Epidermal Growth Factor Receptor Inhibitors: Cutaneous Side Effects and Their Management

Seena Monjazeb, MD; Janice Wilson, MD; Brent Kelly, MD


Skin Therapy Letter. 2017;22(5):5-7. 

In This Article

Abstract and Introduction


Epidermal growth factor receptor (EGFR) inhibitors are part of an emerging class of anticancer medicines known as "targeted therapy," which target pathways more specific to neoplastic proliferation than traditional chemotherapeutic agents. Adverse effects of such treatments are thought to be less severe, but can still be significant. Because EGFR is preferentially expressed in epithelial tissues, including the skin and hair follicle, cutaneous side effects of these agents are quite common. Not only can these toxicities severely affect patients' quality of life, but in some specific instances, they can be associated with increased response to therapy. It is of paramount importance that clinicians familiarize themselves with and understand the basic management of the range of cutaneous adverse effects caused by these drugs.


The epidermal growth factor receptor (EGFR) is expressed in epithelial tissues as well as hair follicles. It contributes to epidermal proliferation, differentiation, and hair growth. Upregulating mutations of EGFR have been found in many solid tumors.[1] The discovery of EGFR's role as an oncogene has led to the development of many new inhibitors for the treatment of various neoplasms of the head, neck, colon, and lung. These drugs have been shown to increase the rate of response to treatment, delaying disease progression and improving quality of life. Standard chemotherapeutic agents nonspecifically affect cells that proliferate rapidly; in contrast, EGFR inhibitors (EGFRIs) target pathways more specific to survival of neoplastic cells, thus belonging to a new class of chemotherapeutic agents - so-called "targeted therapy." These targeted therapies are usually associated with fewer systemic side effects than standard chemotherapy.[2]

There are several different types of EGFRIs, including small molecule tyrosine kinase inhibitors, monoclonal antibodies, and multikinase inhibitors. Small molecule tyrosine kinase inhibitors, such as gefitinib and erlotinib, selectively bind the adenosine triphosphate (ATP)-binding site of the EGFR tyrosine kinase receptor, inhibiting the receptor's intracellular domain via preventing phosphorylation.[3,4] Both gefitinib and erlotinib are approved for the treatment of non-small cell lung cancer, and erlotinib in combination with gemcitabine is approved for the treatment of advanced pancreatic cancer.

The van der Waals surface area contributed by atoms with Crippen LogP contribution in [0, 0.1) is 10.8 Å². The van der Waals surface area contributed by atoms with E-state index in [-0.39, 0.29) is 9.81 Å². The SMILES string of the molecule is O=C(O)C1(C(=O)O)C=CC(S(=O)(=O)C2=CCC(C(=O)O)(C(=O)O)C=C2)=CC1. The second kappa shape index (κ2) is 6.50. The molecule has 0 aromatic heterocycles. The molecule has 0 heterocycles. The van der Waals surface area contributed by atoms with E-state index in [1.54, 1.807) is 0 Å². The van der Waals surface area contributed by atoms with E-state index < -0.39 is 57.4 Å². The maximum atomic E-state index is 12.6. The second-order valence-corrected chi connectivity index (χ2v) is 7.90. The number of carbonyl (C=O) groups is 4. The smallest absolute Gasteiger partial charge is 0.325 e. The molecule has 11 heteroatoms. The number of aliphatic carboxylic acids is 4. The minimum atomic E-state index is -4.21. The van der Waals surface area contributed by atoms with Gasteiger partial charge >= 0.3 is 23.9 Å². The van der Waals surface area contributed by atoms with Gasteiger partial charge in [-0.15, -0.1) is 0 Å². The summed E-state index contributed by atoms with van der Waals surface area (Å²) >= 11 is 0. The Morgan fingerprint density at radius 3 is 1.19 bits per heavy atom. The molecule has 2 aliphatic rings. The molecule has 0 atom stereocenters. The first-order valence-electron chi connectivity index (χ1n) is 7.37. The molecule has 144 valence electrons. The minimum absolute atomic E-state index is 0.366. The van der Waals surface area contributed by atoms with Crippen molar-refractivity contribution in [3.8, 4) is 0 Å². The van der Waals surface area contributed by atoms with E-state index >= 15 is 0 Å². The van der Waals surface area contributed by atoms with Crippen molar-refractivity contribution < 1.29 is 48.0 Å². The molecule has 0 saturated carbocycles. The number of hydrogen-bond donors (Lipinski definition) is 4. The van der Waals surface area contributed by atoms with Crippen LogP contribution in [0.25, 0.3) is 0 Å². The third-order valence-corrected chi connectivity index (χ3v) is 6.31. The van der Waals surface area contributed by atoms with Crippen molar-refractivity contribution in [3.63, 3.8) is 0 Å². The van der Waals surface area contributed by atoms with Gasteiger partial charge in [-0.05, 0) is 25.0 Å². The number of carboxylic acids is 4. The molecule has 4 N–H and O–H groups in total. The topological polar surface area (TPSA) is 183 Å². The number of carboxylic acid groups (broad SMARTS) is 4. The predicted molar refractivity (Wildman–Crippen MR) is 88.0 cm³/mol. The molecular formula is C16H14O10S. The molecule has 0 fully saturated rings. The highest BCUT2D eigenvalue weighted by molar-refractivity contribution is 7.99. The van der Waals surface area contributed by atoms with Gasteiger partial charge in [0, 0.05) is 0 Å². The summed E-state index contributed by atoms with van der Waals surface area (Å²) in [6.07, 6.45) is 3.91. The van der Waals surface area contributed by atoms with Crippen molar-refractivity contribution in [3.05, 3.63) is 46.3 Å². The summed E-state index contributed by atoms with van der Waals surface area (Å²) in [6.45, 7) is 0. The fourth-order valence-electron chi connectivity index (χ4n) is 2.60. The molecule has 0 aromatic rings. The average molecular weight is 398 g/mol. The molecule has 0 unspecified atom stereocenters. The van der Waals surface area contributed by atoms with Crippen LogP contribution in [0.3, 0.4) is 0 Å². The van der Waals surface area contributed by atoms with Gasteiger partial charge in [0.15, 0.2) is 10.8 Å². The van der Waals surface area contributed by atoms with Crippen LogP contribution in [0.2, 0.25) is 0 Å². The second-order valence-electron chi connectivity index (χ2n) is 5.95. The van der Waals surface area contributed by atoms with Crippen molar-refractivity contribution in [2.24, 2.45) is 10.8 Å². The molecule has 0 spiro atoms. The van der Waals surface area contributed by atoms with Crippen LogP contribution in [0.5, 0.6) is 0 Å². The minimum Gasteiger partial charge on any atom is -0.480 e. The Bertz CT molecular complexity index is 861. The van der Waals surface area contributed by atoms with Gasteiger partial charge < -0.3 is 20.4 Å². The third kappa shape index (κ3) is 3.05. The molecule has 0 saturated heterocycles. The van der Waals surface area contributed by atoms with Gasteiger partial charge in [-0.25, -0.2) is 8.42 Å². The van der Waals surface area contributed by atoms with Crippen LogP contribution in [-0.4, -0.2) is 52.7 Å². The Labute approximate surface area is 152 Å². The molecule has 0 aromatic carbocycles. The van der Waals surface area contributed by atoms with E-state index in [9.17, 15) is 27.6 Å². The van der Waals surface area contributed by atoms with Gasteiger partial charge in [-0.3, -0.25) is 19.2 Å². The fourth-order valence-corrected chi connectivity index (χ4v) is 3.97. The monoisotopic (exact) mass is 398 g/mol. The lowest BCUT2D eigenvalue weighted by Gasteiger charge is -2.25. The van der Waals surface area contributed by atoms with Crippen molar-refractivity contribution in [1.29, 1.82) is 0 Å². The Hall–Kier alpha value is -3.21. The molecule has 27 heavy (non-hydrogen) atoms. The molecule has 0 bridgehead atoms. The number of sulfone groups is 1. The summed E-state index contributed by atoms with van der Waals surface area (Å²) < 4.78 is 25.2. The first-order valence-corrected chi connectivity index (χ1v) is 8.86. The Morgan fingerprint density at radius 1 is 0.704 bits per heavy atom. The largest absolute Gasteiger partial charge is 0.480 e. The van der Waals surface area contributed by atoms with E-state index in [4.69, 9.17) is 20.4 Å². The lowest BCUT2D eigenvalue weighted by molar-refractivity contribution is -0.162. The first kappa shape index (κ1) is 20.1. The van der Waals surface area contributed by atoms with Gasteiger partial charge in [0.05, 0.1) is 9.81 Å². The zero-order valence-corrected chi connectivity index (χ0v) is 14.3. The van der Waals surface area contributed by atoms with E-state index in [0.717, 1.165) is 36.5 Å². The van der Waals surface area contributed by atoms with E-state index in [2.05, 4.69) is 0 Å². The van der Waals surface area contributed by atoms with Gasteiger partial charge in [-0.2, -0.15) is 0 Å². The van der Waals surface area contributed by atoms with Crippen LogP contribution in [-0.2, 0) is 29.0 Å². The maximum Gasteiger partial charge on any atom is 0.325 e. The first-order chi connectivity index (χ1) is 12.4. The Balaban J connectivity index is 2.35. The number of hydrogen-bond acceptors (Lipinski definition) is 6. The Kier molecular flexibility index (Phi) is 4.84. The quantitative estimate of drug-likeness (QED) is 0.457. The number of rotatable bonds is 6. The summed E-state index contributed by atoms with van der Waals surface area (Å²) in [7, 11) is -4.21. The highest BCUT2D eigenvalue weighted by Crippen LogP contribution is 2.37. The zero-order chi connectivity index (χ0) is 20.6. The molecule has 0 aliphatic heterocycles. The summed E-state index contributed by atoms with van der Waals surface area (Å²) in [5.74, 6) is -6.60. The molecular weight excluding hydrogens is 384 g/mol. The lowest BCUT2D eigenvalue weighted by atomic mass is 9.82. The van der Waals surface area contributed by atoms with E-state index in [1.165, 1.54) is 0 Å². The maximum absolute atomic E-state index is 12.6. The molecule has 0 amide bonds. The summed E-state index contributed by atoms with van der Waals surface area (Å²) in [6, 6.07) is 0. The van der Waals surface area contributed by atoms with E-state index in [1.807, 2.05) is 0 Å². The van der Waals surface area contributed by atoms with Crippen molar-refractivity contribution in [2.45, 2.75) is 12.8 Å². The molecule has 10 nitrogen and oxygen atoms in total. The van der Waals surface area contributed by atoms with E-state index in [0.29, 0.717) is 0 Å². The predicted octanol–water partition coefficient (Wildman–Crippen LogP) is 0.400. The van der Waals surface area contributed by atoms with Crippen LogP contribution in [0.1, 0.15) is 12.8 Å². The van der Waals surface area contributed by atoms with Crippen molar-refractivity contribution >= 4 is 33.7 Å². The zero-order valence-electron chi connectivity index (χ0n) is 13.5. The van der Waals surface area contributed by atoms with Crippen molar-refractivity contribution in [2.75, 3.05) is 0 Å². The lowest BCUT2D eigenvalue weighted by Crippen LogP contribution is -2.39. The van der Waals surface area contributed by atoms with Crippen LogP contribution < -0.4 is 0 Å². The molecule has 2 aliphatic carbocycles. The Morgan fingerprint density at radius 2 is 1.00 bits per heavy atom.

In contrast, monoclonal antibodies that target EGFR, such as cetuximab and panitumumab, bind to its extracellular domain and competitively inhibit endogenous ligand binding to the receptor.[3,4] These antibodies are approved for the treatment of advanced EGFR-expressing colorectal cancer, and cetuximab is also approved for treatment of squamous cell carcinoma of the head and neck. There are also combination therapies that affect multiple receptors such as lapatinib (approved for human epidermal growth factor receptor 2-positive [HER2+] breast cancer) and afatinib (approved for non-small cell lung cancer), which inhibit both the EGFR and HER2 receptors, and vandetanib (approved for advanced medullary thyroid cancer), which inhibits EGFR, vascular endothelial growth factor (VEGFR), and rearranged during transfection (RET) activities.

Although these drugs have been proven to be very effective for normally untreatable advanced neoplasms, EGFRIs cause cutaneous side effects in 50% or more of patients undergoing treatment.[1] The most common of these adverse reactions include acneiform eruptions, paronychia, xerosis, mucositis, and alopecia, and less common side effects include trichomegaly, hirsutism, and hyperpigmentation. The occurrence of some EGFRIassociated cutaneous toxicities is actually associated with clinical response to the medication. However, cutaneous side effects can result in decreased quality of life and may cause interruption or discontinuation of therapy despite effectiveness.[3] Therefore, it is important to understand the cutaneous side effects of EGFRIs and their management in order to improve quality of life, increase compliance and avoid unnecessary interruption or cessation of treatment.